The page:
It would seem that the Keyser City Council is moving in a positive direction by applying for inclusion in the state's Home Rule Program.

By Liz Beavers
Tribune Managing Editor
It would seem that the Keyser City Council is moving in a positive direction by applying for inclusion in the state’s Home Rule Program.
Passed by the West Virginia Legislature earlier this year, the Home Rule Program gives a municipality the authority to do certain things which previously had been heavily regulated, or even forbidden, by state code.
The program started out as a pilot in a few of the state’s cities and proved successful, so the 2019 legislation opened it up to other municipalities in the state.
If approved for the program, Keyser city officials are looking at two specific ideas which they say will greatly help the city’s economic situation - implement a small sales tax on items purchased within the city, and as a result, be able to abolish the Business & Occupation tax.
For as long as I can remember I have heard various people say the B&O tax is part of what drives businesses outside the city’s limits.
The B&O tax is, however, a big chunk of the city’s revenue and without it, the city probably could not survive.
The current administration seems to understand, however, that the tax does place a burden on businesses (or at least they are listening to those who feel that way), and they are therefore advocating a sales tax, which passes the responsibility over to the consumer.
They have been throwing the number of 1 percent around during the discussion, which would not necessarily prove to be a pain in the consumer’s pocketbook.
It sounds like a good idea, and I believe it would work.
The council held the first reading of the ordinance approving application for the program on July 10, and will hold the second reading next week, on July 24.
If approved, it becomes effective immediately and then the city just has to wait to see if they are approved.
Other bits and pieces from local government:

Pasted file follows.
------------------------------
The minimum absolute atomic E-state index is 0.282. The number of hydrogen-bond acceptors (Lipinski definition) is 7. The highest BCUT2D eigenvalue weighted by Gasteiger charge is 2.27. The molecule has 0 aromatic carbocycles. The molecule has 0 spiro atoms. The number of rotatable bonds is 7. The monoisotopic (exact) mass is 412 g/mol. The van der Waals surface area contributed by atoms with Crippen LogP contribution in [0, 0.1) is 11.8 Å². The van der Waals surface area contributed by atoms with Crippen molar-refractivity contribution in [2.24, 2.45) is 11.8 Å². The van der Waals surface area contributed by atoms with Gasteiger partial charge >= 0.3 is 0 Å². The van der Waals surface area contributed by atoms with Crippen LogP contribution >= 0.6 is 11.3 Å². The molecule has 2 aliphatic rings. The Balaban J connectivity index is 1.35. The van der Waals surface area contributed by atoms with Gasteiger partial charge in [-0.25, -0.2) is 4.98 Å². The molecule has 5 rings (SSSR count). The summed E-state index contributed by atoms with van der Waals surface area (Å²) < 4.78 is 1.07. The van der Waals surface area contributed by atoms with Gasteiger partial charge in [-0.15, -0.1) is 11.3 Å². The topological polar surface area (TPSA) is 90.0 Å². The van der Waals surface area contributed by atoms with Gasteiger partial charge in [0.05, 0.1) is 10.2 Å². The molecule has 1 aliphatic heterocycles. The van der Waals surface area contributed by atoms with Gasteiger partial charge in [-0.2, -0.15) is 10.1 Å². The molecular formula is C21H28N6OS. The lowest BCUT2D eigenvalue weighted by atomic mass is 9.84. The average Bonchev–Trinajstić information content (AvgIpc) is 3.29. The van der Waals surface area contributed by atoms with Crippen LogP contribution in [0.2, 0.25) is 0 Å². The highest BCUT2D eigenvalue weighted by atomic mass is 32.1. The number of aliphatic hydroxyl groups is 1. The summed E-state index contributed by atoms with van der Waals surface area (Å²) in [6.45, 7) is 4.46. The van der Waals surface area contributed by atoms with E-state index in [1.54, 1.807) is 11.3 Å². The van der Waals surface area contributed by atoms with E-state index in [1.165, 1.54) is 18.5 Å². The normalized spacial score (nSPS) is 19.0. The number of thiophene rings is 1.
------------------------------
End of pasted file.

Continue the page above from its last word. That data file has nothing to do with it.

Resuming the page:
- Court costs for those contesting a ticket in Keyser will increase from $5 to $100, thanks to a recommendation made by Chief Tom Golden, as well as a motion made by council member William Zacot and seconded by Terry Liller.
The officials felt the low court cost was not sufficient as a deterrent.
 - Only organizations renting one of the city’s parks or the swimming pool may have their event advertised on the city’s new digital signboard on the back of the amphitheater, due to West Virginia Division of Highways regulations for paid advertising.
If the city would ask a fee for a group to advertise, they have to pay an annual fee to the state.
 - Recent vandalism on the basketball court at Brooks Park have prompted the city to ask the police department to keep a closer eye on the parks after hours.
The officials issued a reminder that the city’s parks close at dusk every day.
 - Council member and parks and recreation commissioner William Zacot noted that anyone planning to show a movie in one of the city’s parks must make sure they have purchased a license to do so.
 - Members of the Mineral County Board of Education will attend an upcoming session on the recently passed Education Bill, sponsored by the West Virginia School Board Association.
According to BOE member Mary Jane Baniak, the session will be broken up into committees, and she will attend the discussion on school finances, while board president Lara Courrier will attend the discussion on Local School Improvement Councils and Tom Denne will attend the session on charter schools.

Liz Beavers can be reached at